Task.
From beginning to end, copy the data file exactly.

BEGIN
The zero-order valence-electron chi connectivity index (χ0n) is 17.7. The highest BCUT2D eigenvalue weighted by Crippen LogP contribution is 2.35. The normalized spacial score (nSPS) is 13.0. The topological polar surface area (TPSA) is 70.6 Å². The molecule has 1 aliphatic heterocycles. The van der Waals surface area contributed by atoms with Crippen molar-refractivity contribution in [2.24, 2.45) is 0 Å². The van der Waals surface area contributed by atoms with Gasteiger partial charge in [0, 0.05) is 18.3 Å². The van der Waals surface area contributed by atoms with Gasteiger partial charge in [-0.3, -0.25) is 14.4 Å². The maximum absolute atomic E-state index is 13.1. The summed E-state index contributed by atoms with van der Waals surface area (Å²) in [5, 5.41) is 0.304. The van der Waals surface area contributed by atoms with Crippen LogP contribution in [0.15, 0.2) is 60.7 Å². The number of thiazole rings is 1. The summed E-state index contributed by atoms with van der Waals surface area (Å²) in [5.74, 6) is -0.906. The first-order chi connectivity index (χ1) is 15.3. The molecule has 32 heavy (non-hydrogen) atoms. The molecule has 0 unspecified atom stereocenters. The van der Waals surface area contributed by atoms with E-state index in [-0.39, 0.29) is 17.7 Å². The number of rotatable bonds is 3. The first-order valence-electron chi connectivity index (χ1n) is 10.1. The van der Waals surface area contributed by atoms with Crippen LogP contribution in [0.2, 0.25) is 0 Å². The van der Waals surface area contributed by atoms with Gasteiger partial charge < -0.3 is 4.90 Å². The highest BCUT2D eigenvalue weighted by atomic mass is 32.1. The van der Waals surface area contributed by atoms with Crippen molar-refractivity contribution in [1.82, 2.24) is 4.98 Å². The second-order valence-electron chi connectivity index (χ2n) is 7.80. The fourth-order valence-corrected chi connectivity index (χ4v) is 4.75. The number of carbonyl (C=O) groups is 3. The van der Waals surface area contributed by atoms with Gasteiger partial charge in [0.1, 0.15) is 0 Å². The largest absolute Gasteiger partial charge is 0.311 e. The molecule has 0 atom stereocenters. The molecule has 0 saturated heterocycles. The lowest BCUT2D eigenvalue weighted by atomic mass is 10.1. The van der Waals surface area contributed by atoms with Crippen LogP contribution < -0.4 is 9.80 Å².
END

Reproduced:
The zero-order valence-electron chi connectivity index (χ0n) is 17.7. The highest BCUT2D eigenvalue weighted by Crippen LogP contribution is 2.35. The normalized spacial score (nSPS) is 13.0. The topological polar surface area (TPSA) is 70.6 Å². The molecule has 1 aliphatic heterocycles. The van der Waals surface area contributed by atoms with Crippen molar-refractivity contribution in [2.24, 2.45) is 0 Å². The van der Waals surface area contributed by atoms with Gasteiger partial charge in [0, 0.05) is 18.3 Å². The van der Waals surface area contributed by atoms with Gasteiger partial charge in [-0.3, -0.25) is 14.4 Å². The maximum absolute atomic E-state index is 13.1. The summed E-state index contributed by atoms with van der Waals surface area (Å²) in [5, 5.41) is 0.304. The van der Waals surface area contributed by atoms with Crippen LogP contribution in [0.15, 0.2) is 60.7 Å². The number of thiazole rings is 1. The summed E-state index contributed by atoms with van der Waals surface area (Å²) in [5.74, 6) is -0.906. The first-order chi connectivity index (χ1) is 15.3. The molecule has 32 heavy (non-hydrogen) atoms. The molecule has 0 unspecified atom stereocenters. The van der Waals surface area contributed by atoms with E-state index in [-0.39, 0.29) is 17.7 Å². The number of rotatable bonds is 3. The first-order valence-electron chi connectivity index (χ1n) is 10.1. The van der Waals surface area contributed by atoms with Crippen LogP contribution in [0.2, 0.25) is 0 Å². The van der Waals surface area contributed by atoms with Gasteiger partial charge < -0.3 is 4.90 Å². The highest BCUT2D eigenvalue weighted by atomic mass is 32.1. The van der Waals surface area contributed by atoms with Crippen molar-refractivity contribution in [1.82, 2.24) is 4.98 Å². The second-order valence-electron chi connectivity index (χ2n) is 7.80. The fourth-order valence-corrected chi connectivity index (χ4v) is 4.75. The number of carbonyl (C=O) groups is 3. The van der Waals surface area contributed by atoms with Gasteiger partial charge in [0.1, 0.15) is 0 Å². The largest absolute Gasteiger partial charge is 0.311 e. The molecule has 0 atom stereocenters. The molecule has 0 saturated heterocycles. The lowest BCUT2D eigenvalue weighted by atomic mass is 10.1. The van der Waals surface area contributed by atoms with Crippen LogP contribution < -0.4 is 9.80 Å².